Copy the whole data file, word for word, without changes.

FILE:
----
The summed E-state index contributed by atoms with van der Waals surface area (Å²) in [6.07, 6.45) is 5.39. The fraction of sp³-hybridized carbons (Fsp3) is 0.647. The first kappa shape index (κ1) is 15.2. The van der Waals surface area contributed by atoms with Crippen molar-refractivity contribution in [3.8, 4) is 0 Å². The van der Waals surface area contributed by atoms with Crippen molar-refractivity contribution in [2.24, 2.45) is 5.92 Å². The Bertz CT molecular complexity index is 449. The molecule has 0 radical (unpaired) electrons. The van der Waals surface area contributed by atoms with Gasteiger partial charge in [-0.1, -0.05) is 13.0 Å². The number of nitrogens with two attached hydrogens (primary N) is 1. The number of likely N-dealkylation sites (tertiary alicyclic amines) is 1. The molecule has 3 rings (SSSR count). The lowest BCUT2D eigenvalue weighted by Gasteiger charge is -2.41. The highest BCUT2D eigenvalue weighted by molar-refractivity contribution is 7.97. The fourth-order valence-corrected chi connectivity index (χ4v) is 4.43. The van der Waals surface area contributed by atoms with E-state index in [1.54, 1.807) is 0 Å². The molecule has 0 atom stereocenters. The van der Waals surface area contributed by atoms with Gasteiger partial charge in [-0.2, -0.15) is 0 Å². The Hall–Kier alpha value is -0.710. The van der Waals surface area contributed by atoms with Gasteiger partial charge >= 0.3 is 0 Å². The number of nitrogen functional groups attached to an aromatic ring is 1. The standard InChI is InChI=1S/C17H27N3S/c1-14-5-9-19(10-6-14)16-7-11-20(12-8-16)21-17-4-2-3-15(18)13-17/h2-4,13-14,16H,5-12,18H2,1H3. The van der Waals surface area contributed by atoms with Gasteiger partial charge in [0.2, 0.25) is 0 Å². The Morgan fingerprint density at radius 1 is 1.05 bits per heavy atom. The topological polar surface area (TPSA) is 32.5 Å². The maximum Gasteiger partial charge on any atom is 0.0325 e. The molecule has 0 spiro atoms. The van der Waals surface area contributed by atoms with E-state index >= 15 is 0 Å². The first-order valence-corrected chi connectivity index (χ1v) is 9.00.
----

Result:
The summed E-state index contributed by atoms with van der Waals surface area (Å²) in [6.07, 6.45) is 5.39. The fraction of sp³-hybridized carbons (Fsp3) is 0.647. The first kappa shape index (κ1) is 15.2. The van der Waals surface area contributed by atoms with Crippen molar-refractivity contribution in [3.8, 4) is 0 Å². The van der Waals surface area contributed by atoms with Crippen molar-refractivity contribution in [2.24, 2.45) is 5.92 Å². The Bertz CT molecular complexity index is 449. The molecule has 0 radical (unpaired) electrons. The van der Waals surface area contributed by atoms with Gasteiger partial charge in [-0.1, -0.05) is 13.0 Å². The number of nitrogens with two attached hydrogens (primary N) is 1. The number of likely N-dealkylation sites (tertiary alicyclic amines) is 1. The molecule has 3 rings (SSSR count). The lowest BCUT2D eigenvalue weighted by Gasteiger charge is -2.41. The highest BCUT2D eigenvalue weighted by molar-refractivity contribution is 7.97. The fourth-order valence-corrected chi connectivity index (χ4v) is 4.43. The van der Waals surface area contributed by atoms with E-state index in [1.54, 1.807) is 0 Å². The molecule has 0 atom stereocenters. The van der Waals surface area contributed by atoms with Gasteiger partial charge in [-0.2, -0.15) is 0 Å². The Hall–Kier alpha value is -0.710. The van der Waals surface area contributed by atoms with Gasteiger partial charge >= 0.3 is 0 Å². The number of nitrogen functional groups attached to an aromatic ring is 1. The standard InChI is InChI=1S/C17H27N3S/c1-14-5-9-19(10-6-14)16-7-11-20(12-8-16)21-17-4-2-3-15(18)13-17/h2-4,13-14,16H,5-12,18H2,1H3. The van der Waals surface area contributed by atoms with Gasteiger partial charge in [0.2, 0.25) is 0 Å². The Morgan fingerprint density at radius 1 is 1.05 bits per heavy atom. The topological polar surface area (TPSA) is 32.5 Å². The maximum Gasteiger partial charge on any atom is 0.0325 e. The molecule has 0 spiro atoms. The van der Waals surface area contributed by atoms with E-state index >= 15 is 0 Å². The first-order valence-corrected chi connectivity index (χ1v) is 9.00.